|Thrilled to have made it to the petrol station...|
A few hours down the road and after stopping at three different petrol stations, which only had Diesel, we worked out we had done at least 400kms since we had filled up last. We were beginning to get a bit concerned… of course moments later my petrol light came on which would give me around another 50kms. Our GPS signaled that the nearest petrol station was 90kms away. Now, it is more or less expected that these will be the kind of challenges you will face over-landing… being stuck on the side of road without petrol… all a part of the adventure. But I can tell you that after riding in 50 degrees heat through a sand storm and having no more then a few sips of water in your Camelbak… it isn’t the kind of adventure you wish too hard for! But I am very happy to say that after a few mantras and promising my bike that if it ‘just gets me to the petrol station, I promise to try my hardest not to drop her,’ WE MADE IT to a station 80kms away! Very impressed by my Dakar’s performance! I have never in my life been so happy to see petrol and a cold bottle of water.
As we ‘thought’ we were approaching Luxor, (little did we know 100km’s would take us three hours,) we started driving through the most beautiful mountain pass. After an hour we were still swerving through the pass and it was becoming dark… we made the decision to push on, thinking we couldn’t be far. We will definitely try our best not to drive in the dark again as it really just is too risky on the bikes. We finally started heading closer to lights, which just suddenly popped out of the nothingness we had been driving through… for what seemed forever. On the outskirts of Luxor, the Nile is lined by a very picturesque rural setting of green plantations and little houses snuggled close to the river, which is the only life-source in this otherwise largely uninhabitable terrain. Whilst being preoccupied by this wonderful setting, we all of a sudden hit quite a sandy match and the bikes went sliding all over the road. We were quite relieved to survive this encounter intact and impressed by our sand-riding skills!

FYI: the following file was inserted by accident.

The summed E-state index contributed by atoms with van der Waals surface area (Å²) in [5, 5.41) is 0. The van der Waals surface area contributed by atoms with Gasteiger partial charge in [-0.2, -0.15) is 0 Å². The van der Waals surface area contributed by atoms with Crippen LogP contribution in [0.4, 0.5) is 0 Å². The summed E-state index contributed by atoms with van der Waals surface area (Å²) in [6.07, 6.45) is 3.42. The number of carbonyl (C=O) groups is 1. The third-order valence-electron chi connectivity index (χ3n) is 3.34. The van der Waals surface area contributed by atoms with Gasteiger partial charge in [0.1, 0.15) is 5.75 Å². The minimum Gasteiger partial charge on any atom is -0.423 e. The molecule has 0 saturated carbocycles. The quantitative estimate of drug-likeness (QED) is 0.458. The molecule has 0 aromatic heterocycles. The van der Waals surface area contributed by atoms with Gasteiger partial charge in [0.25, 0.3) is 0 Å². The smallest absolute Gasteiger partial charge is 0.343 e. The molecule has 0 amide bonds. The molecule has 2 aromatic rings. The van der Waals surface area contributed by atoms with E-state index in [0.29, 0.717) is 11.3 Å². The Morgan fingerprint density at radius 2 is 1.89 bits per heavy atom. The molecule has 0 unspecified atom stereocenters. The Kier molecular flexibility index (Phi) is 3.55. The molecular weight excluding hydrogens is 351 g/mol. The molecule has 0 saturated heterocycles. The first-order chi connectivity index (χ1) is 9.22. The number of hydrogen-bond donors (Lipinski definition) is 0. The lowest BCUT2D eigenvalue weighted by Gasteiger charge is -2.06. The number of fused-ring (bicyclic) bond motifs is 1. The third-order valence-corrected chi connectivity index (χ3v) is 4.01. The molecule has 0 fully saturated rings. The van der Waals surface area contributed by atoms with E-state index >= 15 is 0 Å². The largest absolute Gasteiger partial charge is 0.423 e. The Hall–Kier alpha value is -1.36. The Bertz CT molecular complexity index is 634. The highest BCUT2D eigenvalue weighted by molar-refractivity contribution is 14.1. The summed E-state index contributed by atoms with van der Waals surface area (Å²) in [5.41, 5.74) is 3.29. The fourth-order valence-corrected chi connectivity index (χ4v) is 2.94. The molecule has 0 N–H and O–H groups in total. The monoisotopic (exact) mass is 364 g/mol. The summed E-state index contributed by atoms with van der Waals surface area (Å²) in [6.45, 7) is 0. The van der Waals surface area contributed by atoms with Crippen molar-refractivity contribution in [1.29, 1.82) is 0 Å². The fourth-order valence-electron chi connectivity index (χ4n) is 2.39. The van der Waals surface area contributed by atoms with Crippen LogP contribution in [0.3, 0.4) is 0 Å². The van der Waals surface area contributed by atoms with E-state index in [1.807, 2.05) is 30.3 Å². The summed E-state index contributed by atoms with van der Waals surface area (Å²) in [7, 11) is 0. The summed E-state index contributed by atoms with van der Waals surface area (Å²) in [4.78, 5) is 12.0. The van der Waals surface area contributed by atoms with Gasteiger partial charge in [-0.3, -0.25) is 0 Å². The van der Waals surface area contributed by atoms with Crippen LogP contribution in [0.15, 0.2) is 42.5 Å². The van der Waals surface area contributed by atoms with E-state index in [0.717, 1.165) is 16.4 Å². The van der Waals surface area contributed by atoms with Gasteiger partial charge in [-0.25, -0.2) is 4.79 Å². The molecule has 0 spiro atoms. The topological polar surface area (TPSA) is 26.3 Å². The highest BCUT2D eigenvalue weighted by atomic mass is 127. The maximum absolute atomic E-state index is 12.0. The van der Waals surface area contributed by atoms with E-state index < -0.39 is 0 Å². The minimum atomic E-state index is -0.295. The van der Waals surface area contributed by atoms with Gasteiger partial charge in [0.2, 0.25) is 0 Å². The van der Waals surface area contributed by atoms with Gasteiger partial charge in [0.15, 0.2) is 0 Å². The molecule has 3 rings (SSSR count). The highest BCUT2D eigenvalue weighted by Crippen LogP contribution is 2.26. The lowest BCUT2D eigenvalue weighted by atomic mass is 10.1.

Eventually after being directed into Luxor by some very friendly local ladies we stopped at the first place we could find. We were surprised when they allowed us into their establishment looking utterly filthy, covered in sand with my helmet hair drawn up in ends after being drenched in sweat from the sweltering 50 degrees heat. We were exhausted… and very happy to have somewhere to rest our weary bones, especially in such a serene setting!
|Children cooling off in the Nile... one or two on the watch out for Nile crocodiles!|
|On our way out of Luxor!|